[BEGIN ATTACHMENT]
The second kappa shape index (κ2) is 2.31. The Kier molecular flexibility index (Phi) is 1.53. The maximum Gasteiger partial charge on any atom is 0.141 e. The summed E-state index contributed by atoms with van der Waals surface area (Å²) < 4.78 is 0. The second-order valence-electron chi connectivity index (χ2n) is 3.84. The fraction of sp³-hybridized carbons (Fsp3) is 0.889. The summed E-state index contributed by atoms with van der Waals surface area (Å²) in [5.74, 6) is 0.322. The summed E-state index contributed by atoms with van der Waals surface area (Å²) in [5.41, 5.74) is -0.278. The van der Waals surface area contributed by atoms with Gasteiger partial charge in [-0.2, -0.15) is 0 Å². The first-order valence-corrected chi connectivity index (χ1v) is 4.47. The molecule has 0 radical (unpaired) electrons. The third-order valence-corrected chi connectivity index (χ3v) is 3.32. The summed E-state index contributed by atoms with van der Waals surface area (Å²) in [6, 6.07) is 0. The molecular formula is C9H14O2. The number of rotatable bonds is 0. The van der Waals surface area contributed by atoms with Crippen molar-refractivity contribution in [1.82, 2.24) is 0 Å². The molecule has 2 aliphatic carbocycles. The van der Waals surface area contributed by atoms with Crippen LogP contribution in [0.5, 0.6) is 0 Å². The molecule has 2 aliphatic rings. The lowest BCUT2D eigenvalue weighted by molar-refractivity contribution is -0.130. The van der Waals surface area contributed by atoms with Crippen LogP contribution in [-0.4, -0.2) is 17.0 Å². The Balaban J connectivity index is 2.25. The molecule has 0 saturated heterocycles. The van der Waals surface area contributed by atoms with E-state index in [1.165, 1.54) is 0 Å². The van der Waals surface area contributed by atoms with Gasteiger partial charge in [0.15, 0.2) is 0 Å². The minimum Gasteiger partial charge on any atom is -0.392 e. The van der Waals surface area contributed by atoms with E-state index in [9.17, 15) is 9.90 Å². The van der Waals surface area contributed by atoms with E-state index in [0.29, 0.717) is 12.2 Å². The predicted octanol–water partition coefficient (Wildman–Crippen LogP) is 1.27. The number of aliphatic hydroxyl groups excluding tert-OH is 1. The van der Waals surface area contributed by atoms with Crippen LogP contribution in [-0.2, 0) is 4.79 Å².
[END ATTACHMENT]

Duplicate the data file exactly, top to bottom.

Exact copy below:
The second kappa shape index (κ2) is 2.31. The Kier molecular flexibility index (Phi) is 1.53. The maximum Gasteiger partial charge on any atom is 0.141 e. The summed E-state index contributed by atoms with van der Waals surface area (Å²) < 4.78 is 0. The second-order valence-electron chi connectivity index (χ2n) is 3.84. The fraction of sp³-hybridized carbons (Fsp3) is 0.889. The summed E-state index contributed by atoms with van der Waals surface area (Å²) in [5.74, 6) is 0.322. The summed E-state index contributed by atoms with van der Waals surface area (Å²) in [5.41, 5.74) is -0.278. The van der Waals surface area contributed by atoms with Gasteiger partial charge in [-0.2, -0.15) is 0 Å². The first-order valence-corrected chi connectivity index (χ1v) is 4.47. The molecule has 0 radical (unpaired) electrons. The third-order valence-corrected chi connectivity index (χ3v) is 3.32. The summed E-state index contributed by atoms with van der Waals surface area (Å²) in [6, 6.07) is 0. The molecular formula is C9H14O2. The number of rotatable bonds is 0. The van der Waals surface area contributed by atoms with Crippen molar-refractivity contribution in [1.82, 2.24) is 0 Å². The molecule has 2 aliphatic carbocycles. The van der Waals surface area contributed by atoms with Crippen LogP contribution in [0.5, 0.6) is 0 Å². The molecule has 2 aliphatic rings. The lowest BCUT2D eigenvalue weighted by molar-refractivity contribution is -0.130. The van der Waals surface area contributed by atoms with Crippen LogP contribution in [-0.4, -0.2) is 17.0 Å². The Balaban J connectivity index is 2.25. The molecule has 0 saturated heterocycles. The van der Waals surface area contributed by atoms with E-state index in [1.165, 1.54) is 0 Å². The van der Waals surface area contributed by atoms with Gasteiger partial charge in [0.15, 0.2) is 0 Å². The minimum Gasteiger partial charge on any atom is -0.392 e. The van der Waals surface area contributed by atoms with E-state index in [9.17, 15) is 9.90 Å². The van der Waals surface area contributed by atoms with E-state index in [0.29, 0.717) is 12.2 Å². The predicted octanol–water partition coefficient (Wildman–Crippen LogP) is 1.27. The number of aliphatic hydroxyl groups excluding tert-OH is 1. The van der Waals surface area contributed by atoms with Crippen LogP contribution in [-0.2, 0) is 4.79 Å².